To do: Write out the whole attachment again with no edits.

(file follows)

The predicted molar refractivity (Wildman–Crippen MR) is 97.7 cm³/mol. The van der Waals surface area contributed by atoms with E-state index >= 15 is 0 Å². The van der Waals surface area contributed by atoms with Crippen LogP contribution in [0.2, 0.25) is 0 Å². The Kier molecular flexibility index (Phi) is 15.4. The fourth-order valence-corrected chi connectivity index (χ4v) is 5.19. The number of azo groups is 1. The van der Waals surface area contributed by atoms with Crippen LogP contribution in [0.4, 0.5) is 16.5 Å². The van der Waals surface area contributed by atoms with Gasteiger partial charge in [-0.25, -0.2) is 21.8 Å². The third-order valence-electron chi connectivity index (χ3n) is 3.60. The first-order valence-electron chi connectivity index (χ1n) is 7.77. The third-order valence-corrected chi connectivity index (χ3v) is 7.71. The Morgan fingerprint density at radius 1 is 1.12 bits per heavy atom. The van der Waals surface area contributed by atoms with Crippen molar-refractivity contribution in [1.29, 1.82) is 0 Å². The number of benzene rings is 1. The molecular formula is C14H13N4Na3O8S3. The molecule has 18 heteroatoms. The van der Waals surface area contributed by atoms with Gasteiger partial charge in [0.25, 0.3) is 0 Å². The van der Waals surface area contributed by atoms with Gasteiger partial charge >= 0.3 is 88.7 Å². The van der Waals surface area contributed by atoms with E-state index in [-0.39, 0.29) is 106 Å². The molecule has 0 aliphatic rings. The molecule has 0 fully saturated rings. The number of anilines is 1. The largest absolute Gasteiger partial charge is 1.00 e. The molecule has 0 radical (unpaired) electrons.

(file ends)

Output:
The predicted molar refractivity (Wildman–Crippen MR) is 97.7 cm³/mol. The van der Waals surface area contributed by atoms with E-state index >= 15 is 0 Å². The van der Waals surface area contributed by atoms with Crippen LogP contribution in [0.2, 0.25) is 0 Å². The Kier molecular flexibility index (Phi) is 15.4. The fourth-order valence-corrected chi connectivity index (χ4v) is 5.19. The number of azo groups is 1. The van der Waals surface area contributed by atoms with Crippen LogP contribution in [0.4, 0.5) is 16.5 Å². The van der Waals surface area contributed by atoms with Gasteiger partial charge in [-0.25, -0.2) is 21.8 Å². The third-order valence-electron chi connectivity index (χ3n) is 3.60. The first-order valence-electron chi connectivity index (χ1n) is 7.77. The third-order valence-corrected chi connectivity index (χ3v) is 7.71. The Morgan fingerprint density at radius 1 is 1.12 bits per heavy atom. The van der Waals surface area contributed by atoms with Crippen molar-refractivity contribution in [1.29, 1.82) is 0 Å². The number of benzene rings is 1. The molecular formula is C14H13N4Na3O8S3. The molecule has 18 heteroatoms. The van der Waals surface area contributed by atoms with Gasteiger partial charge in [0.25, 0.3) is 0 Å². The van der Waals surface area contributed by atoms with Gasteiger partial charge >= 0.3 is 88.7 Å². The van der Waals surface area contributed by atoms with E-state index in [-0.39, 0.29) is 106 Å². The molecule has 0 aliphatic rings. The molecule has 0 fully saturated rings. The number of anilines is 1. The largest absolute Gasteiger partial charge is 1.00 e. The molecule has 0 radical (unpaired) electrons.